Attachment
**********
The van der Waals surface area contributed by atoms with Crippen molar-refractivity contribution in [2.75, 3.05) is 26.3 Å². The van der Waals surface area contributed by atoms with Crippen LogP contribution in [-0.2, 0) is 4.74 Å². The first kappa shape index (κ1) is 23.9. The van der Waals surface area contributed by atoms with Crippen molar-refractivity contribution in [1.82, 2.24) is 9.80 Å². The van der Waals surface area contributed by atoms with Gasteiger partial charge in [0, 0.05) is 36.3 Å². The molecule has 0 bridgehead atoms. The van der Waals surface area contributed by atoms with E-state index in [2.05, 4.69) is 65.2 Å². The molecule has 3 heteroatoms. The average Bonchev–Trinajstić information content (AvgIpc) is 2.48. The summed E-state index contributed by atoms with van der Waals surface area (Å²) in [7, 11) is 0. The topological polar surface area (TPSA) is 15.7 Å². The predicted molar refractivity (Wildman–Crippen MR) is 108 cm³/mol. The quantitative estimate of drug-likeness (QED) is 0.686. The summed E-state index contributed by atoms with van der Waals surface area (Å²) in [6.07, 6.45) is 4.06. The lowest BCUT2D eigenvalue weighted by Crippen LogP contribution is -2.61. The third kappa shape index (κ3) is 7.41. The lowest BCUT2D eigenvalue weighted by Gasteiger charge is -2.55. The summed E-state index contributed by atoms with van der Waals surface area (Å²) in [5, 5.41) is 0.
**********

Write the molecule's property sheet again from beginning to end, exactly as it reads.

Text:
The van der Waals surface area contributed by atoms with Crippen molar-refractivity contribution in [2.75, 3.05) is 26.3 Å². The van der Waals surface area contributed by atoms with Crippen LogP contribution in [-0.2, 0) is 4.74 Å². The first kappa shape index (κ1) is 23.9. The van der Waals surface area contributed by atoms with Crippen molar-refractivity contribution in [1.82, 2.24) is 9.80 Å². The van der Waals surface area contributed by atoms with Gasteiger partial charge in [0, 0.05) is 36.3 Å². The molecule has 0 bridgehead atoms. The van der Waals surface area contributed by atoms with E-state index in [2.05, 4.69) is 65.2 Å². The molecule has 3 heteroatoms. The average Bonchev–Trinajstić information content (AvgIpc) is 2.48. The summed E-state index contributed by atoms with van der Waals surface area (Å²) in [7, 11) is 0. The topological polar surface area (TPSA) is 15.7 Å². The predicted molar refractivity (Wildman–Crippen MR) is 108 cm³/mol. The quantitative estimate of drug-likeness (QED) is 0.686. The summed E-state index contributed by atoms with van der Waals surface area (Å²) in [6.07, 6.45) is 4.06. The lowest BCUT2D eigenvalue weighted by Crippen LogP contribution is -2.61. The third kappa shape index (κ3) is 7.41. The lowest BCUT2D eigenvalue weighted by Gasteiger charge is -2.55. The summed E-state index contributed by atoms with van der Waals surface area (Å²) in [5, 5.41) is 0.